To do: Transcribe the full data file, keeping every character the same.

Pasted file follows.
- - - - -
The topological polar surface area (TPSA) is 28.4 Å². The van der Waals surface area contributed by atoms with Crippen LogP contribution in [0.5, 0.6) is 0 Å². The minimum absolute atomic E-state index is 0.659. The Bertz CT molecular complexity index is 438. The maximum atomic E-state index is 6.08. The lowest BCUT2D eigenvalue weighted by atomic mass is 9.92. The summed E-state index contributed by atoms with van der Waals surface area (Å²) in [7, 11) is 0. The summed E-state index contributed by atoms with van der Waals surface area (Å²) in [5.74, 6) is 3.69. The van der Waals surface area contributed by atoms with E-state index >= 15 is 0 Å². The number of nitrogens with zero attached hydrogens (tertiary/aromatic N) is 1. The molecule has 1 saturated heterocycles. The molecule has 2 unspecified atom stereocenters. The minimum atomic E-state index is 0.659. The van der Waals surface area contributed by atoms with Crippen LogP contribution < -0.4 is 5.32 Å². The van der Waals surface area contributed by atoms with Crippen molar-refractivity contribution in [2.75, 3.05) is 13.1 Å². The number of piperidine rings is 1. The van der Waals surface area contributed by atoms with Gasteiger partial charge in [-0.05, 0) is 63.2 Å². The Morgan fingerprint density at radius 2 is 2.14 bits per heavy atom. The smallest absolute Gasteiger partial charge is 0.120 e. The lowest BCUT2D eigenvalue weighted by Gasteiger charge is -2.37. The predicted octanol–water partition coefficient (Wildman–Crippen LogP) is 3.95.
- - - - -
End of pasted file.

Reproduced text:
The topological polar surface area (TPSA) is 28.4 Å². The van der Waals surface area contributed by atoms with Crippen LogP contribution in [0.5, 0.6) is 0 Å². The minimum absolute atomic E-state index is 0.659. The Bertz CT molecular complexity index is 438. The maximum atomic E-state index is 6.08. The lowest BCUT2D eigenvalue weighted by atomic mass is 9.92. The summed E-state index contributed by atoms with van der Waals surface area (Å²) in [7, 11) is 0. The summed E-state index contributed by atoms with van der Waals surface area (Å²) in [5.74, 6) is 3.69. The van der Waals surface area contributed by atoms with E-state index >= 15 is 0 Å². The number of nitrogens with zero attached hydrogens (tertiary/aromatic N) is 1. The molecule has 1 saturated heterocycles. The molecule has 2 unspecified atom stereocenters. The minimum atomic E-state index is 0.659. The van der Waals surface area contributed by atoms with Crippen LogP contribution < -0.4 is 5.32 Å². The van der Waals surface area contributed by atoms with Crippen molar-refractivity contribution in [2.75, 3.05) is 13.1 Å². The number of piperidine rings is 1. The van der Waals surface area contributed by atoms with Gasteiger partial charge in [-0.05, 0) is 63.2 Å². The Morgan fingerprint density at radius 2 is 2.14 bits per heavy atom. The smallest absolute Gasteiger partial charge is 0.120 e. The lowest BCUT2D eigenvalue weighted by Gasteiger charge is -2.37. The predicted octanol–water partition coefficient (Wildman–Crippen LogP) is 3.95.